Artist Shin Dong-min (left), holding his certificate of appreciation, and Yan Naing Htun, special representative of the Federal Republic of Myanmar, pose together at the donation ceremony.
Shin Dong-min, a painter sponsored by The Korea Herald, has inspired many with his artworks, and now he is using his extraordinary talents to help people in Myanmar and Malawi.
On Oct. 26, Shin and his mother invited The Korea Herald CEO Choi Jin-young, BT&I Group President Kay Song, and two officials from the Korean office of a Burmese government in exile -- Yan Naing Htun, the government’s special representative, and Soe Moe Thu, secretary-general of the National Unity Government of the Republic of the Union of Myanmar’s Korean office -- to his office in Gaepo-dong to make the donation to the Burmese organization.
A separate donation was made to travel specialist BT&I, which will use the funds to help children in Malawi.
Shin donated the proceeds of some of the art pieces he sold during the Korea Herald ESG project at the Urban Break 2021 art fair at Coex in July.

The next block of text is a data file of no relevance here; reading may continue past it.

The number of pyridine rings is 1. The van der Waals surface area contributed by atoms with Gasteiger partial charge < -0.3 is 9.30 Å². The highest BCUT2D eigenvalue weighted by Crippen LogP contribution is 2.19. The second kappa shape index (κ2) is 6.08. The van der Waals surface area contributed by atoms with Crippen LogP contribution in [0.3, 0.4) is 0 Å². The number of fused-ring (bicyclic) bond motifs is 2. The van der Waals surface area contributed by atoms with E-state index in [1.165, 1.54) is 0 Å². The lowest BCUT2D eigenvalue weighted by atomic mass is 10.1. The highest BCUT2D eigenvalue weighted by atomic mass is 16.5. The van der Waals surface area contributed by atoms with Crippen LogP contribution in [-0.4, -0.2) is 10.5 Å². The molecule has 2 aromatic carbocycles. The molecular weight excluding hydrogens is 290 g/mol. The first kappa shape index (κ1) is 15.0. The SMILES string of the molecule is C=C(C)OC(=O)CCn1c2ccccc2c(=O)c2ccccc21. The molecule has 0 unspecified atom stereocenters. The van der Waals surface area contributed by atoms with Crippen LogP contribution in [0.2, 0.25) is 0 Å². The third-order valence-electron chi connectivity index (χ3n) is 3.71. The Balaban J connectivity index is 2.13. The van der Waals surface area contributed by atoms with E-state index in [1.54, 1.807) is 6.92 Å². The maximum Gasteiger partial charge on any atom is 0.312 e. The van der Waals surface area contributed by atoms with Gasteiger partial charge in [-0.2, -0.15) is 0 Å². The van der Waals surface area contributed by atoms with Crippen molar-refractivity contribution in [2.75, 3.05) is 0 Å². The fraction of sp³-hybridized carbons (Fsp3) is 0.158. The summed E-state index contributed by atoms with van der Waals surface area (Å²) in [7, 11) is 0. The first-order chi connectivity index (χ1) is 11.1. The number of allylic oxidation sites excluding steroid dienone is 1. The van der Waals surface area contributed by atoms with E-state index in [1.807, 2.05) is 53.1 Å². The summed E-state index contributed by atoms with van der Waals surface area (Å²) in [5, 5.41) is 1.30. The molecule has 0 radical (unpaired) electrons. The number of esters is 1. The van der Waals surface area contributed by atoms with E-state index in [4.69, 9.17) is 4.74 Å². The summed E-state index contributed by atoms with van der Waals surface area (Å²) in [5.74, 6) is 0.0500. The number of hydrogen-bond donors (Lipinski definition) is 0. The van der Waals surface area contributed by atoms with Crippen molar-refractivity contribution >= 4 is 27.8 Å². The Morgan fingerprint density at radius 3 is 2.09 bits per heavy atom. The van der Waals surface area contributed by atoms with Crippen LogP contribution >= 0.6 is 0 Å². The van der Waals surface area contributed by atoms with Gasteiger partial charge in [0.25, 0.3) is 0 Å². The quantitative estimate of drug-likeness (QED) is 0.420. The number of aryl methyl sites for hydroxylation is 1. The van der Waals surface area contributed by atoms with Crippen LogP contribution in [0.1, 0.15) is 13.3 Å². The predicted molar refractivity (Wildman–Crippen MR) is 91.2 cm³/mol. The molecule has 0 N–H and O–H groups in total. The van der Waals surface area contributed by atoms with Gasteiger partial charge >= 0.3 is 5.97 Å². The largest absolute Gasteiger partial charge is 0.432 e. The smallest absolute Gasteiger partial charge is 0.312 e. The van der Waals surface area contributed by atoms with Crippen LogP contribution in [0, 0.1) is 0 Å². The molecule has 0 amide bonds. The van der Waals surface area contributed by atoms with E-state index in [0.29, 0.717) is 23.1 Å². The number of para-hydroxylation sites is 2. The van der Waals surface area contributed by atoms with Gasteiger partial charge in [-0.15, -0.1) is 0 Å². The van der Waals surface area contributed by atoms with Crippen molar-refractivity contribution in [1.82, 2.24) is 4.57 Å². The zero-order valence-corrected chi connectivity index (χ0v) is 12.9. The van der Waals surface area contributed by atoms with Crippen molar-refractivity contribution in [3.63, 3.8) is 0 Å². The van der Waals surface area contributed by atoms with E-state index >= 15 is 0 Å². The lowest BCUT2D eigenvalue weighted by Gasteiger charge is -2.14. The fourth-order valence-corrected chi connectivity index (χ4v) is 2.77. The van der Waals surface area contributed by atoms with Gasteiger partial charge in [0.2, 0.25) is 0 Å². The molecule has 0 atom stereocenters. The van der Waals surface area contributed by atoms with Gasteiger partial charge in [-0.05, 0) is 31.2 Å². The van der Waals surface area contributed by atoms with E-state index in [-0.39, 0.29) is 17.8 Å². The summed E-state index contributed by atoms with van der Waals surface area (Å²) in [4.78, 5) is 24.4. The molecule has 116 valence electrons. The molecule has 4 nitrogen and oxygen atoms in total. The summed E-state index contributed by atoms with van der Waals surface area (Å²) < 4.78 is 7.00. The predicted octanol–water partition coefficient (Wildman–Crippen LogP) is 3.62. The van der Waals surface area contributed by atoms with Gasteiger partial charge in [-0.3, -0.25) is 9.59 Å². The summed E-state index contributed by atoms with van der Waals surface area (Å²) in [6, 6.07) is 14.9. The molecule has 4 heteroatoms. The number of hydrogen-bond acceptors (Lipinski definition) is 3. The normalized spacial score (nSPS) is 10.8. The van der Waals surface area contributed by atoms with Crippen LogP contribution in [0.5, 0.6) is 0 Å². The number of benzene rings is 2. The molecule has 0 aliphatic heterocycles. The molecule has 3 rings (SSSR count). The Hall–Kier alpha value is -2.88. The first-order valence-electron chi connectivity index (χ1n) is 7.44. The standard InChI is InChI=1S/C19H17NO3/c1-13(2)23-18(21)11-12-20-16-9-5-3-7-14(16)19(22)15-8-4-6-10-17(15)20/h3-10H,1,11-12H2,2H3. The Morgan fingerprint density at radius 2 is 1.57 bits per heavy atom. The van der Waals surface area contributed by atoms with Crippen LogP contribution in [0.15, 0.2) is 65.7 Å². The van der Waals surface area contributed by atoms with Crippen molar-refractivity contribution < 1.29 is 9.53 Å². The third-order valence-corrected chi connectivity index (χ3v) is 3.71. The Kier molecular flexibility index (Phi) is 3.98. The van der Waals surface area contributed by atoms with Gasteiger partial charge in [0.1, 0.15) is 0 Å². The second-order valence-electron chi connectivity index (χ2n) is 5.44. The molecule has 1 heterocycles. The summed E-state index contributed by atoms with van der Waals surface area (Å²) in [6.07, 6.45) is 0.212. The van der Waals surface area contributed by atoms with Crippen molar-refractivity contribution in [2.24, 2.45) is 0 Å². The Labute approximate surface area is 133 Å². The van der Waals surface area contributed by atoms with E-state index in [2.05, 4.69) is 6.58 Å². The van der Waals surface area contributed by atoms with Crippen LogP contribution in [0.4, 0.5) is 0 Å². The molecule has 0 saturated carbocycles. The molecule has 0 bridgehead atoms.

Shin has savant syndrome, a rare condition in which people with various developmental disorders, including autism, have extraordinary abilities. In Shin’s case, he is able to express his views on the world through his artistic skills. His art pieces revolve around the wonders and beauty of African nature, expressing them in bright, bold colors and strong lines.
Despite a myriad of challenges, Shin has become a rising Korean painter thanks to support from his family, especially his mother. Shin’s family hopes that he will grow into an even greater artist who brings about optimism and positivity to people who have a harder time than himself. Because he was able to overcome his challenges caused by autism, his family believes Shin can make a positive impact on other people’s lives.
Kay Song (left) and Shin Dong-min smile for the camera at a donation ceremony on Tuesday.
BT&I Group President Song, who is known for her own book about positive thinking and its effectiveness, has been working for good causes her entire life.
She has been making efforts to improve lives for the underprivileged and those in need through charity activities. Currently, she heads the Honor Society, made up of people who have donated more than 100 million won ($84,700) to charities, and she is also vice chairman of the Green Umbrella Children‘s Foundation, a charity for children.
“The Korea Herald will continue supporting those contributing to global peace and making the world a better place,” said Choi Jin-young, the CEO of the newspaper company.
By Ko Yoon-hee (firstname.lastname@example.org